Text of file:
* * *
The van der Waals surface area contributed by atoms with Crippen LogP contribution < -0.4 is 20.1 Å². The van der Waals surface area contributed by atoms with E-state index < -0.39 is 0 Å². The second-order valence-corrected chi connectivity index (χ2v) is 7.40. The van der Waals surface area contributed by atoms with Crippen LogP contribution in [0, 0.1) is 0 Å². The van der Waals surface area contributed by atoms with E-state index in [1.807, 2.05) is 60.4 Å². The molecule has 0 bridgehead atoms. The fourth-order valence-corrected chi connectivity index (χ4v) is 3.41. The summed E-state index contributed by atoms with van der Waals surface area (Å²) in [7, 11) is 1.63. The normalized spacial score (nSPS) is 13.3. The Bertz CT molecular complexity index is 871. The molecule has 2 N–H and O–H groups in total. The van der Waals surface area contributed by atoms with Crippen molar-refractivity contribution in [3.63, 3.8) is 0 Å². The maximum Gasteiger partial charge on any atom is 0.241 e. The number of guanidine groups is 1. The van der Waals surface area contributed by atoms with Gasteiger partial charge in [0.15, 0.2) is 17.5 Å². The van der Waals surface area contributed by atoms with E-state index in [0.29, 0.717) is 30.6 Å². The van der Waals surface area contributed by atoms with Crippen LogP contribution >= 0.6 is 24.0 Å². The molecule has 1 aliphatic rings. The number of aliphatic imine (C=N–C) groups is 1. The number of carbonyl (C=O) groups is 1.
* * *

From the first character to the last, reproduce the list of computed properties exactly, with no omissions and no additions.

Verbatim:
The van der Waals surface area contributed by atoms with Crippen LogP contribution < -0.4 is 20.1 Å². The van der Waals surface area contributed by atoms with E-state index < -0.39 is 0 Å². The second-order valence-corrected chi connectivity index (χ2v) is 7.40. The van der Waals surface area contributed by atoms with Crippen LogP contribution in [0, 0.1) is 0 Å². The van der Waals surface area contributed by atoms with E-state index in [1.807, 2.05) is 60.4 Å². The molecule has 0 bridgehead atoms. The fourth-order valence-corrected chi connectivity index (χ4v) is 3.41. The summed E-state index contributed by atoms with van der Waals surface area (Å²) in [7, 11) is 1.63. The normalized spacial score (nSPS) is 13.3. The Bertz CT molecular complexity index is 871. The molecule has 2 N–H and O–H groups in total. The van der Waals surface area contributed by atoms with Crippen molar-refractivity contribution in [3.63, 3.8) is 0 Å². The maximum Gasteiger partial charge on any atom is 0.241 e. The number of guanidine groups is 1. The van der Waals surface area contributed by atoms with Gasteiger partial charge in [0.15, 0.2) is 17.5 Å². The van der Waals surface area contributed by atoms with E-state index in [0.29, 0.717) is 30.6 Å². The van der Waals surface area contributed by atoms with Crippen LogP contribution >= 0.6 is 24.0 Å². The molecule has 1 aliphatic rings. The number of aliphatic imine (C=N–C) groups is 1. The number of carbonyl (C=O) groups is 1.